After weeks of firing harsh words across the Chattahoochee, the governors of Georgia and Alabama will sit down today in Washington, along with their counterpart from Florida and the secretary of the interior.
Gov. Sonny Perdue has a busy agenda in Washington today, beginning with a 9 a.m. meeting in the office of U.S. Sen. Richard Shelby, R-Ala.
Shelby has invited Perdue, Alabama Gov. Bob Riley and the U.S. senators from Georgia, Florida and Alabama.
Two hours later, Perdue and Riley will be joined by Florida Gov. Charlie Crist for a meeting at the Interior Department with Secretary Dirk Kempthorne. The closed-door session, which will continue through lunch, will also include Jim Connaughton, chairman of the Council on Environmental
Quality, and Lt. Gen. Robert L. Van Antwerp, commander of U.S. Army Corps of Engineers.
Shelby and U.S. Sen. Jeff Sessions, R-Ala., left an icy welcome mat for Perdue on Wednesday in a tersely worded letter to President Bush voicing their staunch opposition to Perdue’s request for White House intervention on water releases from Buford Dam.Shelby and Sessions wrote that such a
step "would be extreme and have a devastating effect on the residents of Alabama."
The senators dismissed the notion that the water crisis is "people versus mussels and sturgeons."
They went on to say that Georgia’s attitude is one-sided.
"Clearly, Georgia wants to reallocate the water because it has not done a good job in anticipating and responding to long-festering water supply problems in the state. As a result, it wants to limit Alabama’s and Florida’s allocation of water to compensate," they wrote.
They question whether Bush would have the legal authority to waive any requirements of the Endangered Species Act and said if such authority did exist, any waiver would "have repercussions far beyond Georgia’s single-minded intentions."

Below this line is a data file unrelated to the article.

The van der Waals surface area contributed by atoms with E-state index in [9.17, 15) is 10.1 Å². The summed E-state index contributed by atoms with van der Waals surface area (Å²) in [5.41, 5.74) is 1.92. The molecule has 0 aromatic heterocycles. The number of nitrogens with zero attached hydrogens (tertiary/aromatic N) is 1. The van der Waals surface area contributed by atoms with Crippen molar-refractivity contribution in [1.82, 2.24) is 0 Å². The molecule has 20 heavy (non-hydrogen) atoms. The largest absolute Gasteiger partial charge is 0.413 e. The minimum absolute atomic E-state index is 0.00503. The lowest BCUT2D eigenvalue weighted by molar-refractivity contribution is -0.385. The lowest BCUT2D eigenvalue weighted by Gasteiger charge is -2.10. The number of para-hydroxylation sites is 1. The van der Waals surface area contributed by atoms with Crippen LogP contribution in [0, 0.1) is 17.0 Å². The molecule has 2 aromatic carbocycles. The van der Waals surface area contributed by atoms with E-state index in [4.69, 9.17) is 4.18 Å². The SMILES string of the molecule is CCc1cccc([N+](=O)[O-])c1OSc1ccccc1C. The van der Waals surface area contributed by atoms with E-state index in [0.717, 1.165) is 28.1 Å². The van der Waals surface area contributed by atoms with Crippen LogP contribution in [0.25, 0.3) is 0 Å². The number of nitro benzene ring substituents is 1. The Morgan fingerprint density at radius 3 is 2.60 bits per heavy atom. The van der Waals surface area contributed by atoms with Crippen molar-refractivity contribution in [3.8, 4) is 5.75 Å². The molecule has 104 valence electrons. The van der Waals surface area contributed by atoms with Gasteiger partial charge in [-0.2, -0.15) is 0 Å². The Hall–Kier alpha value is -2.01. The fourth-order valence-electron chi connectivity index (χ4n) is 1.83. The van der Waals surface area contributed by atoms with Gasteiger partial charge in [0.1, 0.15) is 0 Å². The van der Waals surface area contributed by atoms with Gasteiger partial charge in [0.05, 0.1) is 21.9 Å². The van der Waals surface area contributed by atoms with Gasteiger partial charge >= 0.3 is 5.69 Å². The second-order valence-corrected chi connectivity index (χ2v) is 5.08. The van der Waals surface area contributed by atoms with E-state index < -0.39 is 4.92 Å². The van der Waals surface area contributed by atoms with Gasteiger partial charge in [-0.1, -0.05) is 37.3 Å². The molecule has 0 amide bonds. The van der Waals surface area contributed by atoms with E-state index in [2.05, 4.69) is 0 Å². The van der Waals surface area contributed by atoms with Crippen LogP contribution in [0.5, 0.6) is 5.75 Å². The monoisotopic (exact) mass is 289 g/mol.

The letter from Shelby and Sessions is just the latest in a war of words between officials from Alabama and Georgia.
Riley, a second-term Republican like Perdue, said that Georgia’s request for an emergency declaration amounts to the "unilateral transfer" of control over the water in Lake Lanier from the federal government to Georgia.
Bert Brantley, a spokesman for Perdue said the two chief executives remain on good terms despite the talk that has escalated in the past two weeks. He said the two men were cordial when they were last together two weeks ago at a trade association meeting in Japan.
He said Perdue’s frustration with Alabama is due, in part, to that state’s last-minute decision to back out of an agreement that would have settled the 17-year schism over water.
Brantley quoted Perdue as saying, "The church doors had been thrown open and we were ready to walk down the aisle." Then, he said Alabama backed away from the compromise that had been reached during meetings in the spring.
He said that Perdue would now be pushing for immediate action.
"We’re going in asking for a decision," Brantley said. "We’re not going up there to continue to delay and discuss and come back later and later. We need decisions and we’re asking for some action on our requests."
U.S. Sen. Saxby Chambliss, R-Ga., is among those scheduled to be at the first meeting.
"We have reached a critical point in this process and I hope (today’s) meeting will result in a way forward through what we all know is a contentious issue among several stakeholders," Chambliss said Wednesday.
Lt. Gov. Casey Cagle of Chestnut Mountian, who was at a meeting last week between Perdue, Kempthorne and Connaughton in Atlanta, was also hopeful of progress.
"I am hopeful that there will be a reasonable outcome to (today’s) meetings in Washington," Cagle said Wednesday. "I am certain Gov. Perdue will continue to make a strong case for the state of Georgia and will reach out in good faith to Alabama and Florida. It is encouraging that the scientific data is on our side."